Diagnosis: This is one of two species of orangetip butterflies found in Canada. The Pacific Orangetip has a white ground colour in males and a white or whitish-yellow ground colour in females (more yellowish on the hindwing), with a large orange-red patch near the tip to the forewing. The orange tip has a solid black inner margin in males and a diffuse black border in females. The underside of the hindwing has a dark grey-green marbled pattern. Wingspan: 31 to 44 mm.
Subspecies: Two subspecies occur in Canada. Subspecies flora, found in coastal southern British Columbia, has more yellow shading in females than typical sara and more black shading at the base of the wings. Subspecies alaskensis, with predominantly white females, occurs in southern Yukon, northwestern British Columbia, and adjacent Alaska.
Range: The Pacific Orangetip is found along the west coast from southern California to Alaska and southwestern Yukon. In Canada it occurs in coastal British Columbia north as far as Carcross in southern Yukon.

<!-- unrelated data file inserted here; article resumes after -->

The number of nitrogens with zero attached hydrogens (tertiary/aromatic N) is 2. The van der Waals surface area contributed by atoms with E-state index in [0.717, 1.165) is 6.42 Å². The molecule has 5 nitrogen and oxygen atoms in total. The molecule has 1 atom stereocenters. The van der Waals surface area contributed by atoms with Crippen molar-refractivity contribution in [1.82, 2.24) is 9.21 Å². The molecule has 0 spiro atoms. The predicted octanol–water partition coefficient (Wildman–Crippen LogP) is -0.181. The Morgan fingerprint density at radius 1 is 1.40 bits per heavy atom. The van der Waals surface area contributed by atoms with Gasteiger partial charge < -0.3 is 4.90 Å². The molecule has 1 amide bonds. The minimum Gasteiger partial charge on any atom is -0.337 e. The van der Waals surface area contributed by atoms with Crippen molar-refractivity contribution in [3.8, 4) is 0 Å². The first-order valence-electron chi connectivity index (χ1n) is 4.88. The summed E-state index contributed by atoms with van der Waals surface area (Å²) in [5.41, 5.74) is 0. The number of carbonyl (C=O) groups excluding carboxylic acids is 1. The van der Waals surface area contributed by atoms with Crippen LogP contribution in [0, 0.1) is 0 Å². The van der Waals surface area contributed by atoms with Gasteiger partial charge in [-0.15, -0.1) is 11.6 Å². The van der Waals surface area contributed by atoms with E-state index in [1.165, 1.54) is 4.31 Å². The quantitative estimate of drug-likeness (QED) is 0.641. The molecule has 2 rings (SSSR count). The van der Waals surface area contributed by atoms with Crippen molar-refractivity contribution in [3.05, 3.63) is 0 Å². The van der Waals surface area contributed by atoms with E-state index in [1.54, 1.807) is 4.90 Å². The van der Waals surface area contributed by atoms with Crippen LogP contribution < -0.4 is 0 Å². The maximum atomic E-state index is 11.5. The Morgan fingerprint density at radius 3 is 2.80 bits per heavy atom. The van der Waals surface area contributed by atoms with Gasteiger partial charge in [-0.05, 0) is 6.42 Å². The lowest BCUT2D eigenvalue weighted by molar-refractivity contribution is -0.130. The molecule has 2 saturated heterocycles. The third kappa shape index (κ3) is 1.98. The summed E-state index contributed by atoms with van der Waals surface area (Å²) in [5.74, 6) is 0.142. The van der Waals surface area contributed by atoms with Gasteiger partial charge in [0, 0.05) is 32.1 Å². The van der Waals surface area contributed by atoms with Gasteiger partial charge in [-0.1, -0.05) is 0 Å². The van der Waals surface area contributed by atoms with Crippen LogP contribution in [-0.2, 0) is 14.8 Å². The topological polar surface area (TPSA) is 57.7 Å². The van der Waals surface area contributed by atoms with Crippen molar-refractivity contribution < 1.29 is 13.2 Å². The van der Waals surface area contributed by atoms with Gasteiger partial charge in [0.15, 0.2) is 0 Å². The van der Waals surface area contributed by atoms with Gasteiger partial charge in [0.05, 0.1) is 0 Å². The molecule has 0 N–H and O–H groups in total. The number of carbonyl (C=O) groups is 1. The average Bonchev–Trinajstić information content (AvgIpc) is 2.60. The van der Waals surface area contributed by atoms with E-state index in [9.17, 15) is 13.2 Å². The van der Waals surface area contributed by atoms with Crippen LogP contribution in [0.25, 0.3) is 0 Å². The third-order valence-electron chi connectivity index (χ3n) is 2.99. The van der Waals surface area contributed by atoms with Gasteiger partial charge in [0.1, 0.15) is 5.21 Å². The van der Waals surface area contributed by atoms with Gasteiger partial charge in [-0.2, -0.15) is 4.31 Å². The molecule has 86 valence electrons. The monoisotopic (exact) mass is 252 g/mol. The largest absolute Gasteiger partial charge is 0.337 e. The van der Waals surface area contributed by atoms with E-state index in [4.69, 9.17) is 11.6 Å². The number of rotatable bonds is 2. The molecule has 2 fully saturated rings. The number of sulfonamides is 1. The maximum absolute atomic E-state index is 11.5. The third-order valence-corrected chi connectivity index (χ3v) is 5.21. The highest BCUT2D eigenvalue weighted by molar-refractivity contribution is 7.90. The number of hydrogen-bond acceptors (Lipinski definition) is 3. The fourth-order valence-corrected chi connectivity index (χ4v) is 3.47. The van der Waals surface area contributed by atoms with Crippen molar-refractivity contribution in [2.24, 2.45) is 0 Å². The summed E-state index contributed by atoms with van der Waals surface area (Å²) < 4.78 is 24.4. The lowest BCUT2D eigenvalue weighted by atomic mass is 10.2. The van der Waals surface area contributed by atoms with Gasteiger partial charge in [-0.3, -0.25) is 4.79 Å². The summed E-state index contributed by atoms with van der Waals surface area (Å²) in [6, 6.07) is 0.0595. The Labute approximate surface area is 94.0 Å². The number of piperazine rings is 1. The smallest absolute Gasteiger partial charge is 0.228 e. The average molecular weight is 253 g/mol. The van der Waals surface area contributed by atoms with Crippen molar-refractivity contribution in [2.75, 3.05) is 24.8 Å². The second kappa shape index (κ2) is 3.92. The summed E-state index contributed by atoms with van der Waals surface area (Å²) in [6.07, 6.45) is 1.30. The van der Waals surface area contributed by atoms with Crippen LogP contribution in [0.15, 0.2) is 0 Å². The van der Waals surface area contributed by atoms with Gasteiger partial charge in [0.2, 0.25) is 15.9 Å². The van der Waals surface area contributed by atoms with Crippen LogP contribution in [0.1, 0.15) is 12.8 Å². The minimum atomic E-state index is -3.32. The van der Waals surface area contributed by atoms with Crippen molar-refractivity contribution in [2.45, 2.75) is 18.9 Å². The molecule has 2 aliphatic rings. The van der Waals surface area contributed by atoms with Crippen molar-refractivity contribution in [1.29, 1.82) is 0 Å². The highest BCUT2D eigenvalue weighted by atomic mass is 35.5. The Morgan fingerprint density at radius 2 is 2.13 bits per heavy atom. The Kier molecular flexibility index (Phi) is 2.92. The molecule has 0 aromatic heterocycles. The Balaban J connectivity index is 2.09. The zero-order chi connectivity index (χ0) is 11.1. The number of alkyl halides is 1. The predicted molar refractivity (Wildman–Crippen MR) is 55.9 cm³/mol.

Similar Species: The Stella Orangetip (A. stella) is paler mossy green rather than darker grey green on the hindwing below; males of stella have a slight yellow cast on the wings, especially the hindwing, and females are bright yellow; the dark band separating the orange "tip" from the centre of the wing is more diffuse in stella than in sara and is absent in females. [compare images]
Early Stages: The green larva has a wide creamy lateral stripe extending onto the green head. Like most other members of its family, it feeds on the flowers of a wide variety of plants of the mustard family, and hibernates as a pupa.
Abundance: This is a local and uncommon species.
Flight Season: One of the earliest flying butterflies throughout its range, the Pacific Orangetip is on the wing from late March to mid-May in southern British Columbia and from late May to late June in Yukon.
Habits: The Pacific Orangetip is a resident of dry, open habitats, such as roadsides and grass- and sage-covered hillsides. Subspecies alaskensis occurs in dunes. Adults are slow flying and distinctive with their bright orange wing tips.
Remarks: Until recently the Pacific and Stella Orangetips were considered to be a single species called the Sara Orangetip.
© 2002. This material is reproduced with permission from The Butterflies of Canada by Ross A. Layberry, Peter W. Hall, and J. Donald Lafontaine. University of Toronto Press; 1998. Specimen photos courtesy of John T. Fowler.
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Date Modified: 2010-05-31